“If I’m writing for me, then it really has to come from something that I’ve felt,” Stone explained to me as we were discussing her songwriting during our interview. The singer also pointed out that if there’s one underline scene she wants with all of her music, it’s confidence. “I think that’s so important, and I think that’s something that I know so many girls struggle with, and so if there’s a way to get that into my music and feel empowered, then I’m all for it.” And it’s that level of confidence and empowerment that Stone definitely brings on “Can’t Think Straight,” her latest single which was just released on October 27th. This particular track finds Stone singing to a former love in an almost teasing manner as she reminisces about the time they once spent together. “Am I still the one you’re thinking of when you can’t think straight? /Baby do you go scrolling through your phone looking for my name/when it’s 1AM and you’re wide awake? /Am I still the one you’re thinking of when you can’t think, can’t think straight?” Stone croons.
When you’ve written as many songs as Lena Stone has, it makes sense for there to be certain challenges one might run into. Like anything else, though, acknowledging those challenges, being aware of them, and proactively trying to get in front of those potential challenges are all part of
“I think songwriting like any career has its phases, and every phase has its own challenges, “Stone told me. “The challenge that I’m facing right now is that I’ve written 500 songs in the last 3-4 years, which is a mind-boggling number of songs. And so, the upside and downside to having that many songs are that you kind of start to repeat yourself. I think the biggest thing that I’m trying to work on right now is making sure I’m not repeating myself, and that I’m constantly growing and getting better instead of just recycling my old stuff.”
Among the 500 songs she’s written, Stone also co-wrote two of Kalie Shorr’s songs (“Fight Like a Girl” and “He’s Just Not That Into You”), as well as Kasey Tyndall’s “Everything is Texas,” all of which were released earlier this year. As Stone explained it to me, her songwriting process differs depending on who she’s writing with. “If I’m writing a song for somebody else, I probably want to do something they relate to, so in that case, I totally want to pull from their experiences. If I have an experience I think will add to it then that’s even better, but ultimately I want them to relate to it.”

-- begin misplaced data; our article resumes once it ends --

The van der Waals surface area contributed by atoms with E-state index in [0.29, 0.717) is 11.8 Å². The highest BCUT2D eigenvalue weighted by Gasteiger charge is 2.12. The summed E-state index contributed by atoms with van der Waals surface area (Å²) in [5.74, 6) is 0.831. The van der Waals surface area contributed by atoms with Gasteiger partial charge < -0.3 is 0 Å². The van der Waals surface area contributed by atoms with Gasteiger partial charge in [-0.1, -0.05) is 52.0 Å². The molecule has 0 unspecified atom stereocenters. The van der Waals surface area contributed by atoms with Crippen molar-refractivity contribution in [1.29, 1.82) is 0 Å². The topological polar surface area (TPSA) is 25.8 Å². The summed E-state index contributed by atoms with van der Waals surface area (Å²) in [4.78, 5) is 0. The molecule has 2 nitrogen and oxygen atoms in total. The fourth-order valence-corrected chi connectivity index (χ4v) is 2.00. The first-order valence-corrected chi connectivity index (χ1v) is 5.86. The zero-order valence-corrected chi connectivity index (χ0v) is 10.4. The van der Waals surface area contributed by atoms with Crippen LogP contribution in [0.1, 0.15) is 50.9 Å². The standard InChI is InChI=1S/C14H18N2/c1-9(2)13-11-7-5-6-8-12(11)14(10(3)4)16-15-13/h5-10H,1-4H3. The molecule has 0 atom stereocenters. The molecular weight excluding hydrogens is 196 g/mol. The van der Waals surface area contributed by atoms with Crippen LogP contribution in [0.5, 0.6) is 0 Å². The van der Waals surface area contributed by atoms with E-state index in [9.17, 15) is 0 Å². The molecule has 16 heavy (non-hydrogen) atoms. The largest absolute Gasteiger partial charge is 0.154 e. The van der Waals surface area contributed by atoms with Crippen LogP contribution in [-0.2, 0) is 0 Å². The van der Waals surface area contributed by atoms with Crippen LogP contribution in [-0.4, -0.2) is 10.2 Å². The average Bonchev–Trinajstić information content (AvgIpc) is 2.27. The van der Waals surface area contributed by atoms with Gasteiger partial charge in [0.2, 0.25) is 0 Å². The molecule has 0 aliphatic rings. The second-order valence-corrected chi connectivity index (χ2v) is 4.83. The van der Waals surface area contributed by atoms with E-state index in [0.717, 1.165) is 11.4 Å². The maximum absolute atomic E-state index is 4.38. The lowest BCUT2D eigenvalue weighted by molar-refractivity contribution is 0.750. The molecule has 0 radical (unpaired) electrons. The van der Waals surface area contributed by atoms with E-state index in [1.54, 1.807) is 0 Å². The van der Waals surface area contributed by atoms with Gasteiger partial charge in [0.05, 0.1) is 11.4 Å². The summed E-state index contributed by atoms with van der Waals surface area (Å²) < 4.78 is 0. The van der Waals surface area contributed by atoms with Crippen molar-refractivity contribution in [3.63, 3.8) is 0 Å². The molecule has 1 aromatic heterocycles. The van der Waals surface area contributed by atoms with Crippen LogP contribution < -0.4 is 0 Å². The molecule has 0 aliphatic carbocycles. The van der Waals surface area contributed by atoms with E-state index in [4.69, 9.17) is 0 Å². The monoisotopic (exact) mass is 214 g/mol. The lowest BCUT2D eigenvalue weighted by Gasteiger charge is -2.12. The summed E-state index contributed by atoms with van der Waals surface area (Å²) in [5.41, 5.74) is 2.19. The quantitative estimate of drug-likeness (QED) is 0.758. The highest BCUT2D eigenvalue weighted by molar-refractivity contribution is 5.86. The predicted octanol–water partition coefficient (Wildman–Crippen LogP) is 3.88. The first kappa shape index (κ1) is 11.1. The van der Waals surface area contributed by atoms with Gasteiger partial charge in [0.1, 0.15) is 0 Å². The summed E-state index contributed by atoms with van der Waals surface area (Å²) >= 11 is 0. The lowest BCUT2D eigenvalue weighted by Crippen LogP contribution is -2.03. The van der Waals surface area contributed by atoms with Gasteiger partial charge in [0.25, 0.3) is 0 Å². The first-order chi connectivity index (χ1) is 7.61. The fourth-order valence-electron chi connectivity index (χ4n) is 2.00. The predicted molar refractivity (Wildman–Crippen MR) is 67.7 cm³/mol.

Even though she’s still relatively new and up and coming herself, in her short time as a singer-songwriter in Nashville, Stone has already had a significant impact, making a big difference for aspiring female artists like herself and so many others. She and best friend, as well as fellow singer-songwriter, Kalie Shorr are co-founders of the Song Suffragettes showcase and movement, which has been selling out the Listening Room Café in Nashville every Monday night, and in the process winning over more and more fans. The weekly songwriters’ showcase that spotlights new and breaking female artists in country music has been going strong since 2014 thanks to Stone and a long list of other amazing women who have become a part of Song Suffragettes over the last three years.
“I’m so proud of Song Suffragettes,” Stone confessed to me. “Of all the things I’ve done in Nashville, that’s one thing I’m so so so proud of.” The singer-songwriter proceeded to describe the problem that inspired Song Suffragettes that she says still exists and has only gotten worse since. “I grew up in the 90’s, and even though I didn’t necessarily get into country music until the early 2000’s, when I was growing up in country music there was Dixie Chicks and Faith Hill and Sara Evans and Martina McBride and Gretchen Wilson, and I could list at least a dozen more…all these women who were doing such incredible music and putting out records every other year, like just doing it like any country artist, regardless of gender. “
“And now, I love the women who are in the game right now,” Stone added, “but the women who are getting played on radio are basically just Kelsea Ballerini and Carrie Underwood. Even Miranda Lambert’s newest record that just went Platinum isn’t being played on country radio. Maren Morris has cracked the Top 10. She won a Grammy, but she hasn’t had a song in the Top 10 at country radio.”